Water and rock, meeting each other, bounding each other, pressing against each other, exchanging molecules and shaping each other.

And even as I stand and look, although I cannot see it, this co-creation continues. It has no end. No outcome.

Becoming not being.

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Round and round

There’s something deeply pleasing about a circle as a symbol and maybe that partly explains why this wheel looks so beautiful. After all it’s a pretty old, and probably no longer very useful wheel. I mean, what would you fit it to? Originally someone made this wheel for a purpose, but that purpose has long since gone.

When I look at it now I think two lines of thought. One is the circular nature of time. We’re ruled by a very linear concept of time these days, with deadlines, targets, an idea that the past is gone and lies behind us while the future lies waiting somewhere down the road ahead. But Nature is better understood by seasons and cycles, phases of birth, new life, growth, maturity, decay and death, giving rise to new life again. Cycles of atoms and energy through rocks, plants, animals, the atmosphere. And the present moment is not an isolated point on a line but a lived experience emerging from all that’s gone before within the multiplicity of possible futures.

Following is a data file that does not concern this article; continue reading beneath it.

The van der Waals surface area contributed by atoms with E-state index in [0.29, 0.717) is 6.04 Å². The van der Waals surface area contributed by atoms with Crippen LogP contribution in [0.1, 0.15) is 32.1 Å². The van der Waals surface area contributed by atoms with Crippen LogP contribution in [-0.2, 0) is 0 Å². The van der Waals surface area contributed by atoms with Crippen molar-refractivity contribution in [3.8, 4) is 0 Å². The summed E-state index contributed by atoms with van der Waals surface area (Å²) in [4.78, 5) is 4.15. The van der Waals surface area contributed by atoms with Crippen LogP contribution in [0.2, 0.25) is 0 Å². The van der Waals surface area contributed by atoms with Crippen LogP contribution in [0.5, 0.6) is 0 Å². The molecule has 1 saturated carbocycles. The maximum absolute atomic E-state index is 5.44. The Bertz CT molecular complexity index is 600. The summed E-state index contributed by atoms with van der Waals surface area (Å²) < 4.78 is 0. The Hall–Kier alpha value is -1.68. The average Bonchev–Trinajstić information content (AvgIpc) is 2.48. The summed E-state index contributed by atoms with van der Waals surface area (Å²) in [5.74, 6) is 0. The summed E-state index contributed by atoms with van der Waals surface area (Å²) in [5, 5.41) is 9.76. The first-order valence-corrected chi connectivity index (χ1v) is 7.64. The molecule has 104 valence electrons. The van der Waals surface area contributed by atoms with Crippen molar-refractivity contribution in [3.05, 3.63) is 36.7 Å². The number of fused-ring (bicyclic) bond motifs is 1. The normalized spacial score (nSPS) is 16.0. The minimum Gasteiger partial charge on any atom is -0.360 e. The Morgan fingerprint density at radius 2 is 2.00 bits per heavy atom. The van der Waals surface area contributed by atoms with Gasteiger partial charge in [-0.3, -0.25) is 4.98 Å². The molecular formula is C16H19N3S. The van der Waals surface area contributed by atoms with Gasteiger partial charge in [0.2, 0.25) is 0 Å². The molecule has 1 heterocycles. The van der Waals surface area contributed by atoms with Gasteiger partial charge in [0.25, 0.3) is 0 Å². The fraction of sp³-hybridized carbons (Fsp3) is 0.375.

The other thought is how much we are stuck in a system dedicated to utility and “efficiency” when beauty, wonder, awe, love, joy and creativity are much deeper, much more satisfying, values. I wonder if we’ll be able to break free from the cycle of utility and control, and create a more satisfying way of life which gives precedence to relationships, uniqueness, diversity, beauty and awe?

I think I’d like that.